While dental emergencies are rare, accidents happen. Don’t panic – Coulter & Casper Pediatric Dentistry is right here in your Washington, D.C. neighborhood to help you when emergencies arise.
IN THE CASE OF AN EMERGENCY, IF YOUR CHILD IS IN PAIN, OR FOR INQUIRIES REGARDING EXISTING APPOINTMENTS, PLEASE CALL US AT 202-902-8786.
We are here to help you. When your dental health is at risk, we’ll do everything we can to make sure that you’re treated as soon as possible. While dental emergencies are rare, they can happen, and it’s important to know how to take care of your teeth no matter what. Dr. Charlie is always happy to talk with you. Please reach out on the emergency line.
WHAT SHOULD I DO IF MY CHILD FALLS AND KNOCKS OUT A PERMANENT TOOTH?
First step – remain calm. Simply, locate the tooth that has been knocked out and only handle it by its chewing surface. Be mindful to not touch the root of the tooth. If the tooth is not dirty or broken, try to reinsert it into the empty socket in your child’s mouth, and do not attempt to clean the tooth. If you can successfully reinsert the tooth into the socket, have your child hold the tooth in place by biting down on a clean piece of cloth or gauze and come directly to our office.
If the tooth is dirty or broken, or you cannot reinsert the tooth, place the tooth in a glass of milk to preserve it. Bring your child and the tooth to our office immediately.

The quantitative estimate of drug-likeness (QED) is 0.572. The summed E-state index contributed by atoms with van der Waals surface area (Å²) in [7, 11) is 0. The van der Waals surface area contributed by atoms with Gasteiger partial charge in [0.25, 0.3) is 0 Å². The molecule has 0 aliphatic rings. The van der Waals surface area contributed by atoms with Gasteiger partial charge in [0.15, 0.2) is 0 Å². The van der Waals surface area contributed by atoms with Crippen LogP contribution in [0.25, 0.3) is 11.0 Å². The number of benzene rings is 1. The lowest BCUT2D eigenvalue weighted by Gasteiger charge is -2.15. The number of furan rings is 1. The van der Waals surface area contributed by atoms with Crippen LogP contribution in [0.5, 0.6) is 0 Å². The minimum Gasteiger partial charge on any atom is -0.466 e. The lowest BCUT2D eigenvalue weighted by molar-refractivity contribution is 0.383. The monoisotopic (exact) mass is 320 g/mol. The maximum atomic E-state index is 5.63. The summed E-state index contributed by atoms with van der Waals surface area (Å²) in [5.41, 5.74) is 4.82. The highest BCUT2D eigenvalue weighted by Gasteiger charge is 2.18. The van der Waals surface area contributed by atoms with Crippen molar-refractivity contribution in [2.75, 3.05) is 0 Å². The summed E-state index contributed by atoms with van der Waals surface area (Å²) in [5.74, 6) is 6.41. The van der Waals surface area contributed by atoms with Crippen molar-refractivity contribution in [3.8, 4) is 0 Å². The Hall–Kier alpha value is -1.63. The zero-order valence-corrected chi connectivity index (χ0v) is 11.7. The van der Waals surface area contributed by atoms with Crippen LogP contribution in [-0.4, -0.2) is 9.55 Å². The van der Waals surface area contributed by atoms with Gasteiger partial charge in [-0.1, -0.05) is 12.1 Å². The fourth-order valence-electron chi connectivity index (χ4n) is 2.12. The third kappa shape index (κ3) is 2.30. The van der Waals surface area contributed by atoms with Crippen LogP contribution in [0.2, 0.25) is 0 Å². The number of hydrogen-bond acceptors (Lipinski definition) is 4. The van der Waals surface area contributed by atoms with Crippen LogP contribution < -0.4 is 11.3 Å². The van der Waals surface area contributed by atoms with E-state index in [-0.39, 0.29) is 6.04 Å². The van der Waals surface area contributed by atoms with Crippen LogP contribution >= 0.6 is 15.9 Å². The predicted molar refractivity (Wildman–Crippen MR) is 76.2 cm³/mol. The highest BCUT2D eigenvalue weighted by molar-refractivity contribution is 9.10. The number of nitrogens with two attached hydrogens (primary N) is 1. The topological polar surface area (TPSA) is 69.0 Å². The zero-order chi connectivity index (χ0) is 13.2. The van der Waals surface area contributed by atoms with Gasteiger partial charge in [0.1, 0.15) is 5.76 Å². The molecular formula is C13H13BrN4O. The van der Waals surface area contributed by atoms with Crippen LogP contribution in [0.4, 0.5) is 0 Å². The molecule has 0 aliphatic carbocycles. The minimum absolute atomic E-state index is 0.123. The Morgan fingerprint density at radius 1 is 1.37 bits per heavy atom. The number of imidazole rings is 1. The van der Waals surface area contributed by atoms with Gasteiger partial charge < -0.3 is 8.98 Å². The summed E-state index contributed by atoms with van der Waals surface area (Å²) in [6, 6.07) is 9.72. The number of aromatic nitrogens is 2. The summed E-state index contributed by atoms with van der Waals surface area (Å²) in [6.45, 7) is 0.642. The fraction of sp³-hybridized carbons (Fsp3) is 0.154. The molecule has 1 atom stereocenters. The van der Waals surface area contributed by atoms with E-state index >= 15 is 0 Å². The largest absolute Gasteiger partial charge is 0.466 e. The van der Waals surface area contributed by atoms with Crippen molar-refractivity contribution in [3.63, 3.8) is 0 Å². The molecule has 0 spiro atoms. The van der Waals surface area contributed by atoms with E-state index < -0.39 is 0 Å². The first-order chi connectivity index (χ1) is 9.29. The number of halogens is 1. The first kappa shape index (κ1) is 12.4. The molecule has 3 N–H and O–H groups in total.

CHIPPED OR BROKEN TOOTH
Even if the damaged tooth is a baby tooth, head to our office immediately. Once a tooth is chipped or broken, bacteria can enter the tooth’s pulp or nerve, resulting in an infection. Our dentists will evaluate the damage and will need to seal the enamel to keep out bacteria and infection.
In some cases, we can reattach the broken piece in our office. Place the piece of broken tooth in a glass of milk to preserve the tooth and bring it with you.
If the area is bleeding, apply direct pressure on the bleeding area using a clean cloth or gauze. Use a cold compress to reduce swelling (a popsicle works well). Give your child an appropriate dose of acetaminophen or ibuprofen to ease any pain and discomfort.
CUT/BITTEN TONGUE, LIP OR CHEEK
Biting or cutting your tongue, lip, or cheek can lead to bleeding, swelling and discomfort. To provide relief to the cut or bitten area, apply direct pressure to the wound to stop any bleeding. If you notice any swelling, apply a cold compress, like an ice pack wrapped in a towel or even a popsicle. Give your child acetaminophen or ibuprofen to ease any pain or discomfort.
Toothaches are uncomfortable for anyone, especially a child with a growing mouth. If your child is experiencing a toothache, have them rinse with their mouth with warm salt water to soothe the ache. If you notice any swelling, apply a cold compress to the affected area, and give your child acetaminophen or ibuprofen to ease any pain or discomfort. Even if the pain subsides, visit our office as soon as possible to rule out any problems.